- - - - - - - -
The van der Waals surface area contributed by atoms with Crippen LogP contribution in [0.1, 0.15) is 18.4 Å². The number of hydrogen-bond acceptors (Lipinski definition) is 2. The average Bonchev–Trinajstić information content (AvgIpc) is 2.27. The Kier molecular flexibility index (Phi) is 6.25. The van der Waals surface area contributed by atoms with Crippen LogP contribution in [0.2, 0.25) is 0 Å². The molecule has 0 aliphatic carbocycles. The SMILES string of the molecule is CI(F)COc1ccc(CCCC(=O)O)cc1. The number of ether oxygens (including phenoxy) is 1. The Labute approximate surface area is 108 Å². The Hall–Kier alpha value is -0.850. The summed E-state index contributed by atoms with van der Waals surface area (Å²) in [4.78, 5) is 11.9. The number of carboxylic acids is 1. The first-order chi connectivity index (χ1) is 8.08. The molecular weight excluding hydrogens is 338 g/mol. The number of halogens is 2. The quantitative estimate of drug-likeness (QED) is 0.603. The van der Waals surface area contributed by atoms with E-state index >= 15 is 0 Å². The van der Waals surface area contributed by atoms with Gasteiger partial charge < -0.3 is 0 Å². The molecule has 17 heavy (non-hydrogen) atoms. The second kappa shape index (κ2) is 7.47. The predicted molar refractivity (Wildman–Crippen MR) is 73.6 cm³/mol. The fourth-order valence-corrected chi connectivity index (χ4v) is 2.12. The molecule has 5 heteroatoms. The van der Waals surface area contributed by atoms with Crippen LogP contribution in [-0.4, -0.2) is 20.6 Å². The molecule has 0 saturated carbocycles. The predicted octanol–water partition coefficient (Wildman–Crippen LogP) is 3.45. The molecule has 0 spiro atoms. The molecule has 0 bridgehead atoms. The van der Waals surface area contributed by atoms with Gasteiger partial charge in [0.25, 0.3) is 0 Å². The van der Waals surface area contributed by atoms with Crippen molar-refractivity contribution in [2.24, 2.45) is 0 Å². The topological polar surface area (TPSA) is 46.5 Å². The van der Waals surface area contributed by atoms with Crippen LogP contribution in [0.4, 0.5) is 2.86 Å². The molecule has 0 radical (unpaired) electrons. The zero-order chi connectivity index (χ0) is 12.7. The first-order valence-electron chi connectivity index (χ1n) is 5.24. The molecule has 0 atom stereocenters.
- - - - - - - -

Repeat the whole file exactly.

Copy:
The van der Waals surface area contributed by atoms with Crippen LogP contribution in [0.1, 0.15) is 18.4 Å². The number of hydrogen-bond acceptors (Lipinski definition) is 2. The average Bonchev–Trinajstić information content (AvgIpc) is 2.27. The Kier molecular flexibility index (Phi) is 6.25. The van der Waals surface area contributed by atoms with Crippen LogP contribution in [0.2, 0.25) is 0 Å². The molecule has 0 aliphatic carbocycles. The SMILES string of the molecule is CI(F)COc1ccc(CCCC(=O)O)cc1. The number of ether oxygens (including phenoxy) is 1. The Labute approximate surface area is 108 Å². The Hall–Kier alpha value is -0.850. The summed E-state index contributed by atoms with van der Waals surface area (Å²) in [4.78, 5) is 11.9. The number of carboxylic acids is 1. The first-order chi connectivity index (χ1) is 8.08. The molecular weight excluding hydrogens is 338 g/mol. The number of halogens is 2. The quantitative estimate of drug-likeness (QED) is 0.603. The van der Waals surface area contributed by atoms with E-state index >= 15 is 0 Å². The van der Waals surface area contributed by atoms with Gasteiger partial charge < -0.3 is 0 Å². The molecule has 17 heavy (non-hydrogen) atoms. The second kappa shape index (κ2) is 7.47. The predicted molar refractivity (Wildman–Crippen MR) is 73.6 cm³/mol. The fourth-order valence-corrected chi connectivity index (χ4v) is 2.12. The molecule has 5 heteroatoms. The van der Waals surface area contributed by atoms with Crippen LogP contribution in [-0.4, -0.2) is 20.6 Å². The molecule has 0 saturated carbocycles. The predicted octanol–water partition coefficient (Wildman–Crippen LogP) is 3.45. The molecule has 0 spiro atoms. The molecule has 0 bridgehead atoms. The van der Waals surface area contributed by atoms with Gasteiger partial charge in [0.25, 0.3) is 0 Å². The van der Waals surface area contributed by atoms with Crippen molar-refractivity contribution in [2.24, 2.45) is 0 Å². The topological polar surface area (TPSA) is 46.5 Å². The van der Waals surface area contributed by atoms with Crippen LogP contribution in [0.4, 0.5) is 2.86 Å². The molecule has 0 radical (unpaired) electrons. The zero-order chi connectivity index (χ0) is 12.7. The first-order valence-electron chi connectivity index (χ1n) is 5.24. The molecule has 0 atom stereocenters.